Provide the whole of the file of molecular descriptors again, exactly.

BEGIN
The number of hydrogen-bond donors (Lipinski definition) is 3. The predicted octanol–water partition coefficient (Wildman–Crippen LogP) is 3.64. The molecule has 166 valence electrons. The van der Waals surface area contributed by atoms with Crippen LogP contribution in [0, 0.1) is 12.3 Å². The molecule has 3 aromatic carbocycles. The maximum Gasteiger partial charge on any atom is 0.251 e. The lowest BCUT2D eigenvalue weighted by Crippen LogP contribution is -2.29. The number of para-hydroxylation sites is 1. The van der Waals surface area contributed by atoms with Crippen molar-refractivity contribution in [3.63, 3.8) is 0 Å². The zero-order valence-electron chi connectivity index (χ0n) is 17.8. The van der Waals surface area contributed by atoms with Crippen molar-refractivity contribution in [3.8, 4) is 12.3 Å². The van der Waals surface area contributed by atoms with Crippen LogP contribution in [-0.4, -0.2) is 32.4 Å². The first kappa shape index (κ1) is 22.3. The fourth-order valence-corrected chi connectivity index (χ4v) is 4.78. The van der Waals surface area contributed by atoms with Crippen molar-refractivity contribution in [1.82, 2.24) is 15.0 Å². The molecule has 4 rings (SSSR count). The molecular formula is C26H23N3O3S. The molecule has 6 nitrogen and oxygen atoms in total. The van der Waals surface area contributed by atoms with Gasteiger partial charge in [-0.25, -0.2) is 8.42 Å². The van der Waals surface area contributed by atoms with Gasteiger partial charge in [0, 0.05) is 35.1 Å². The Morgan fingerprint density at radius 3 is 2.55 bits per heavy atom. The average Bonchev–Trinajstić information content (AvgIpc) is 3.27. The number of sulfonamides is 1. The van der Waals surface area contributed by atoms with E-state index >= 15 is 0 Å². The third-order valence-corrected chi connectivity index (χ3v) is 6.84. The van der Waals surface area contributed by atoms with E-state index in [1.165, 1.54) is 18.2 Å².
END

The number of hydrogen-bond donors (Lipinski definition) is 3. The predicted octanol–water partition coefficient (Wildman–Crippen LogP) is 3.64. The molecule has 166 valence electrons. The van der Waals surface area contributed by atoms with Crippen LogP contribution in [0, 0.1) is 12.3 Å². The molecule has 3 aromatic carbocycles. The maximum Gasteiger partial charge on any atom is 0.251 e. The lowest BCUT2D eigenvalue weighted by Crippen LogP contribution is -2.29. The number of para-hydroxylation sites is 1. The van der Waals surface area contributed by atoms with Crippen molar-refractivity contribution in [3.63, 3.8) is 0 Å². The zero-order valence-electron chi connectivity index (χ0n) is 17.8. The van der Waals surface area contributed by atoms with Crippen molar-refractivity contribution in [3.8, 4) is 12.3 Å². The van der Waals surface area contributed by atoms with Crippen LogP contribution in [-0.4, -0.2) is 32.4 Å². The first kappa shape index (κ1) is 22.3. The fourth-order valence-corrected chi connectivity index (χ4v) is 4.78. The van der Waals surface area contributed by atoms with Crippen molar-refractivity contribution in [1.82, 2.24) is 15.0 Å². The molecule has 4 rings (SSSR count). The molecular formula is C26H23N3O3S. The molecule has 6 nitrogen and oxygen atoms in total. The van der Waals surface area contributed by atoms with Gasteiger partial charge in [-0.25, -0.2) is 8.42 Å². The van der Waals surface area contributed by atoms with Gasteiger partial charge in [0, 0.05) is 35.1 Å². The Morgan fingerprint density at radius 3 is 2.55 bits per heavy atom. The average Bonchev–Trinajstić information content (AvgIpc) is 3.27. The number of sulfonamides is 1. The van der Waals surface area contributed by atoms with E-state index >= 15 is 0 Å². The third-order valence-corrected chi connectivity index (χ3v) is 6.84. The van der Waals surface area contributed by atoms with E-state index in [1.165, 1.54) is 18.2 Å².